Recapture Canyon area sees ATV ban lifted, though parts of canyon remain off-limits

Protest ride through Recapture Canyon. near Blanding, Utah, May 10, 2014 | Photo by Dallas Hyland, St. George News

ST. GEORGE – Over 1,800 acres in the Recapture Canyon area of San Juan County previously closed to motorized access will reopen, Interior Secretary Ryan Zinke announced Monday. However, motorized access through the bottom of the canyon itself remains off-limits.

Three years ago Recapture Canyon was the scene of an ATV ride into a part of the canyon protesting the closure of the canyon to motorized access, as well as federal management – or mismanagement as protectors would claim – of public lands.

The decision announced Monday rejects San Juan County’s right-of-way application through the canyon, yet allows for travel through by foot or horseback.

The BLM closed motorized access to Recapture Canyon in 2007 after the BLM determined a motorized trail cut through the canyon by ATV enthusiasts was damaging Native American archeological sites located there.

The decision provides plans for 6.8 miles of trails designed for motorized access. The majority of the trails would be specifically tailored for ATVs with 1.2 miles-worth suited for full-size vehicles. Zinke said the new trails will help provide greater access to public lands for individuals who may be disabled.

“Recreation on public lands is a big part of what we do at the Interior Department and the BLM, but for many persons with disabilities or for people who just don’t get around like they used to, our public lands aren’t accessible without motorized vehicles,” Zinke said.

Allowing ATVs and other vehicles in Recapture Canyon will open up opportunities for people to enjoy our public lands while still protecting the cultural and natural resources that make the place special,” he said. “On my first day in office I prioritized public lands access; I’m happy to continue that mission.”

The BLM approved the use of a system of trails at the north end of the canyon near Recapture Dam and above the canyon on the west rim for ATV and full-size vehicle use.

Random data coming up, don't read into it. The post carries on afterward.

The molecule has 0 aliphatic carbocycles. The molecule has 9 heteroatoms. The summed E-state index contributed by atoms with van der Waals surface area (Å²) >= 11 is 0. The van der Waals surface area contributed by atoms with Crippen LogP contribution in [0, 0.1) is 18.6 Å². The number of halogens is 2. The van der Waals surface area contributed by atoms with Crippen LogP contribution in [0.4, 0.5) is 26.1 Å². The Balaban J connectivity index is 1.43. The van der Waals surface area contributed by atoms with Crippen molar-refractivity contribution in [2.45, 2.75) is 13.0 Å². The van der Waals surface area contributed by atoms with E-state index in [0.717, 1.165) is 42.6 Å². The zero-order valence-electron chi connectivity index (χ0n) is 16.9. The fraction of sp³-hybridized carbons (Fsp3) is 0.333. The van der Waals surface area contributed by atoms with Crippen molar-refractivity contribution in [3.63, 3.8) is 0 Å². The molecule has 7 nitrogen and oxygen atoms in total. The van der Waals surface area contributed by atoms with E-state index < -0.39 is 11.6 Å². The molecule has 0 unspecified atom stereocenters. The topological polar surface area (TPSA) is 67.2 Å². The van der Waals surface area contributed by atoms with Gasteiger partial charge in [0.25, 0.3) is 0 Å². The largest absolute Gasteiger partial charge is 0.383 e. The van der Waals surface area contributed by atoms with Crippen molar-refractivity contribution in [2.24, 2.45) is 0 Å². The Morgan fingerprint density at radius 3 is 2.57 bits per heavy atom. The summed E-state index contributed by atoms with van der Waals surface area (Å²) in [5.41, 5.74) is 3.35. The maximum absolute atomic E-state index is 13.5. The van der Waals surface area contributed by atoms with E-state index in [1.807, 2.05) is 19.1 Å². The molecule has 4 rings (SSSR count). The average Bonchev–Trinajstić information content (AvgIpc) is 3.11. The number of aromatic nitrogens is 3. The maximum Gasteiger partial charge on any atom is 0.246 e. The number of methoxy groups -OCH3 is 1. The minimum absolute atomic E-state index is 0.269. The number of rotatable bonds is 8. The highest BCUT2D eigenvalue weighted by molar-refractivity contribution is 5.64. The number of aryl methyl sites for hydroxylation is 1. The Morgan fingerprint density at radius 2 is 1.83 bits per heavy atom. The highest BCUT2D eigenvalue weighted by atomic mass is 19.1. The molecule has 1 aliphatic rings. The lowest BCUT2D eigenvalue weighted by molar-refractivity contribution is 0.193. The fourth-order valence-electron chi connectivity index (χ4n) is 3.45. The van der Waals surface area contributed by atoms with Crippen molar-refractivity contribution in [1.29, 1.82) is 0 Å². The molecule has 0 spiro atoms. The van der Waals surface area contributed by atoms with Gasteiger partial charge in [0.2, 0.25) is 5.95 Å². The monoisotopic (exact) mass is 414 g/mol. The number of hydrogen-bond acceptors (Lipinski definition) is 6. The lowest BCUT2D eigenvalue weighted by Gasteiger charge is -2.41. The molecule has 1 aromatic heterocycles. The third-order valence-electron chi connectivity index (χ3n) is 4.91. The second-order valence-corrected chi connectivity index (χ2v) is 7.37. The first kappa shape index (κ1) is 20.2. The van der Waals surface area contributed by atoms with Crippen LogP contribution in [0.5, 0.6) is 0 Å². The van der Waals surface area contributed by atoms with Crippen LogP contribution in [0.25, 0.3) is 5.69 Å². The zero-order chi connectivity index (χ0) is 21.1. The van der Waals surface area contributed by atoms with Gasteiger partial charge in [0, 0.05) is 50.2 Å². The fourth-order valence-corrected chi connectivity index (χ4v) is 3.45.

The new designation enhances the already extensive network of motorized trails including more than 31 miles of ATV-specific trails with just over 2,800 miles available for motorized use in the BLM Monticello Field Office area.

As a part of the decision, three new trailheads will also be constructed in the Recapture Canyon area and include parking and staging areas, kiosks, benches and other associated public facilities.

However, according to the decision Zinke referenced, either as a part of or prior to the initial work on new or existing routes, the BLM will work to restore six cultural sites reportedly damaged by the unauthorized ATV trail cut through Recapture Canyon between 2005 and 2007.

The Rapture Canyon ATV protect ride made the area one of the focal points in the controversial debate over federal management of public lands in May 2014 and occurred a month after the standoff between followers of Nevada Rancher Cliven Bundy and federal agents.

San Juan Commissioner Phil Lyman. Protest rally against BLM at Centennial Park, Blanding, Utah, May 10, 2014 | Photo by Dallas Hyland, St. George News

San Juan County Commissioner Phil Lyman was one of the organizers of the ATV ride into the canyon and was eventually convicted of trespassing and spent 10 days in jail for it.

Lyman said Monday that Zinke’s decision is “very vindicating” and brings some government recognition that the trail in the canyon is a road and clears the way for San Juan County’s pending legal claims that the county has a right to and ownership of the road.

“I’ll take it and I’m grateful,” said Lyman, who has appealed his conviction to the Denver-based 10th Circuit Court of Appeals. The court has not yet ruled on the appeal.

Lyman said Zinke’s decision on Recapture Canyon also bodes well for local officials who are calling for President Donald Trump to rescind the recent declaration of Bears Ears National Monument in the area.

A coalition of tribes pushed for President Barack Obama to designate the monument, but Lyman, state lawmakers and Gov. Gary Herbert have called it overly broad and said it closes off access.

Lyman said Zinke “has shown pretty clearly that he is willing to look at the realities of these situations.”

Mathew Gross with the Southern Utah Wilderness Alliance said his organization is pleased that Monday’s order doesn’t give the county rights to the road, a move that could potentially open the door to widening or expanding the road. Gross said the order is “a reasonably balanced approach,” and his organization wants to ensure that cultural resources near ATV routes are not disturbed.

The Associated Press contributed to this article.

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Email: mkessler@stgnews.com

Twitter: @MoriKessler

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